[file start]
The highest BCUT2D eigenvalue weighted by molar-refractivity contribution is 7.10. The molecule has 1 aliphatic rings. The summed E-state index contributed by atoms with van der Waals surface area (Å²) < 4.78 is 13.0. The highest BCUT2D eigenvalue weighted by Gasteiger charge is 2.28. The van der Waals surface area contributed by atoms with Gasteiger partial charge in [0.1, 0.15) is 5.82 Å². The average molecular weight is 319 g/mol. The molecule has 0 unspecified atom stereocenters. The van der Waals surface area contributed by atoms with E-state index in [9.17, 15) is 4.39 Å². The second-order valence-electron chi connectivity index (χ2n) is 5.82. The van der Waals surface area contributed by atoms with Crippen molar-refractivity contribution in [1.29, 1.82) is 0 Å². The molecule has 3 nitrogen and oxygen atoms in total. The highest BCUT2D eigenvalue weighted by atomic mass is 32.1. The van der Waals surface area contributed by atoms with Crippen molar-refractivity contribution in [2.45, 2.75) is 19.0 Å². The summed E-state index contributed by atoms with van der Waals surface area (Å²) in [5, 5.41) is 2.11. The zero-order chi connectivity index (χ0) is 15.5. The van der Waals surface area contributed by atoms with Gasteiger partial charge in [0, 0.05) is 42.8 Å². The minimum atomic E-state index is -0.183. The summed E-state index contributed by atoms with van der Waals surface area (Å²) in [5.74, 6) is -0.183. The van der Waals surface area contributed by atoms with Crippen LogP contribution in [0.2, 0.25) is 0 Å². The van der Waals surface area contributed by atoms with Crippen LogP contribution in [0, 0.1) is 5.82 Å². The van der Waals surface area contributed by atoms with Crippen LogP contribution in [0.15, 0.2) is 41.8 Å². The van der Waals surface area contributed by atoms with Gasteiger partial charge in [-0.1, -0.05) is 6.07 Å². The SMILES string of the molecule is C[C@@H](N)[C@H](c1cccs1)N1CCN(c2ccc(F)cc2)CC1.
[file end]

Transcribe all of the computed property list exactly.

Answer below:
The highest BCUT2D eigenvalue weighted by molar-refractivity contribution is 7.10. The molecule has 1 aliphatic rings. The summed E-state index contributed by atoms with van der Waals surface area (Å²) < 4.78 is 13.0. The highest BCUT2D eigenvalue weighted by Gasteiger charge is 2.28. The van der Waals surface area contributed by atoms with Gasteiger partial charge in [0.1, 0.15) is 5.82 Å². The average molecular weight is 319 g/mol. The molecule has 0 unspecified atom stereocenters. The van der Waals surface area contributed by atoms with E-state index in [9.17, 15) is 4.39 Å². The second-order valence-electron chi connectivity index (χ2n) is 5.82. The van der Waals surface area contributed by atoms with Crippen molar-refractivity contribution in [1.29, 1.82) is 0 Å². The molecule has 3 nitrogen and oxygen atoms in total. The highest BCUT2D eigenvalue weighted by atomic mass is 32.1. The van der Waals surface area contributed by atoms with Crippen molar-refractivity contribution in [2.45, 2.75) is 19.0 Å². The summed E-state index contributed by atoms with van der Waals surface area (Å²) in [5, 5.41) is 2.11. The zero-order chi connectivity index (χ0) is 15.5. The van der Waals surface area contributed by atoms with Gasteiger partial charge in [0, 0.05) is 42.8 Å². The minimum atomic E-state index is -0.183. The summed E-state index contributed by atoms with van der Waals surface area (Å²) in [5.74, 6) is -0.183. The van der Waals surface area contributed by atoms with Crippen LogP contribution in [0.2, 0.25) is 0 Å². The van der Waals surface area contributed by atoms with Crippen LogP contribution in [0, 0.1) is 5.82 Å². The van der Waals surface area contributed by atoms with Crippen LogP contribution in [0.15, 0.2) is 41.8 Å². The van der Waals surface area contributed by atoms with Gasteiger partial charge in [-0.1, -0.05) is 6.07 Å². The SMILES string of the molecule is C[C@@H](N)[C@H](c1cccs1)N1CCN(c2ccc(F)cc2)CC1.